US Vice President Dick Cheney on Monday told US soldiers who were newly returned from Iraq that they had built "bonds of friendship" with Iraqis that may help win the war.
"Having been on the ground, all of you know that we've made progress -- not easily, but steadily. And we can be confident going forward," he told thousands of soldiers of the storied 101st Airborne Division at their home base at Fort Campbell.
With just 22 days before key elections in which the unpopular war in Iraq may cost Republicans control of the US Congress, Cheney again rejected setting a precise timetable for bringing US forces home.
And, at a time when some US political leaders are worried about public opinion polls showing simmering Iraqi anger at the US occupation, Cheney said US soldiers were actually winning over Iraqi support.
"Members of our military have worked diligently to make sure that more Iraqi families have police protection, and electricity, and water and sanitation for their homes," he said.
"By your openness and your decency, by your honor and your kindness to others in thousands of interactions, you've built bonds of friendship that are very important to our two countries," Cheney said.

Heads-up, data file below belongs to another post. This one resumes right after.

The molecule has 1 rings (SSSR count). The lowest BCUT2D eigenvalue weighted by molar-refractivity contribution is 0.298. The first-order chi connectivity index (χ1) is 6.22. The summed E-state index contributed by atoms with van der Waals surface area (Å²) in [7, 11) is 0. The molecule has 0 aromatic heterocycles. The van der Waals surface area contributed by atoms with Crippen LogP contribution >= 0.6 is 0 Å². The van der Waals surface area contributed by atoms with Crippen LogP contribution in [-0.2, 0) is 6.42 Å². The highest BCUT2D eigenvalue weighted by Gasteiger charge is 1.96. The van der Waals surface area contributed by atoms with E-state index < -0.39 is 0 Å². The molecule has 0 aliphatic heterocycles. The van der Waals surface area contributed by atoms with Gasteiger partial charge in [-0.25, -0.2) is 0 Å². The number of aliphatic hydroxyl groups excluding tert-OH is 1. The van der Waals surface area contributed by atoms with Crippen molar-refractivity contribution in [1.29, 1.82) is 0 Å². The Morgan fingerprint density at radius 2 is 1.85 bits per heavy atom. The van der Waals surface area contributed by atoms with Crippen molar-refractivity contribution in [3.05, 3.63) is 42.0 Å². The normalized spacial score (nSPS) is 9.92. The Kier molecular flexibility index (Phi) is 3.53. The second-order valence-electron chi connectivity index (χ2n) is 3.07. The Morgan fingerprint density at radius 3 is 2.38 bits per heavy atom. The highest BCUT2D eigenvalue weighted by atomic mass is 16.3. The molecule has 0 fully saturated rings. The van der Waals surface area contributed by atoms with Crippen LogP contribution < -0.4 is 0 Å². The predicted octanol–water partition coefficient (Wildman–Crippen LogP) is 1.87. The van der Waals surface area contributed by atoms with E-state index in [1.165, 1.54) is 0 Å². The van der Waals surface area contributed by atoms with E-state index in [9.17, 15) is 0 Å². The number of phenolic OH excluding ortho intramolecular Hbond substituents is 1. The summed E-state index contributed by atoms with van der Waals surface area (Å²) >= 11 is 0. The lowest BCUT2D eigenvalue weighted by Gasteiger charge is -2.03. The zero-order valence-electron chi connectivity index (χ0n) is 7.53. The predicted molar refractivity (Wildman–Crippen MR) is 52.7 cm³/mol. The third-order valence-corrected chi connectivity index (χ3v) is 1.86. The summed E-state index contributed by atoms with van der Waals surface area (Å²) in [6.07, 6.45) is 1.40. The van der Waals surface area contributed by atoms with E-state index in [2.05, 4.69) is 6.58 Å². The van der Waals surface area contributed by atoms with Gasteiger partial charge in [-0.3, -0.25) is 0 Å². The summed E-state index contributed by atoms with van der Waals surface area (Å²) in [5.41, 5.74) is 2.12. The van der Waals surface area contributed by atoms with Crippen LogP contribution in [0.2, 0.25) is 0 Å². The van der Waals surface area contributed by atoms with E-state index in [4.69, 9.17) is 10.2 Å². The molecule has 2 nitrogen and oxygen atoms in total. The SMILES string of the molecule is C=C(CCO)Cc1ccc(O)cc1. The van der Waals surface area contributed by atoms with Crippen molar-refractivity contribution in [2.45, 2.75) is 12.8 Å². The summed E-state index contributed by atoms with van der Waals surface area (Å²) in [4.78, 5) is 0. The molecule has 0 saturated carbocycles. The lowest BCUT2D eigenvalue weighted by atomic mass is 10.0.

As he spoke, soldiers rubbed gloved hands together and stamped their feet to keep warm in a steady drizzle of icy autumn rain that shined off an Apache helicopter and several armored vehicles equipped with rocket launchers.
They cheered his appearance onstage but mostly kept quiet at the politically tinged lines in his speech -- like the refusal to set a timetable for withdrawal -- and erupted in applause and cheers when he gave the distinguished flying cross to a helicopter pilot wounded in Iraq.
Most of the division returned from Iraq on Sept. 25 after a year-long deployment. About 4,000 are still there.
Cheney later travelled to Louisville for a fundraiser expected to net more than US$100,000 for Republican Representative Geoff Davis and Kentucky Republicans in general.
In the run up to next month's election, Cheney has done 114 events that have raised more than US$40 million for Republicans, according to Republican National Committee spokeswoman Tracey Schmitt.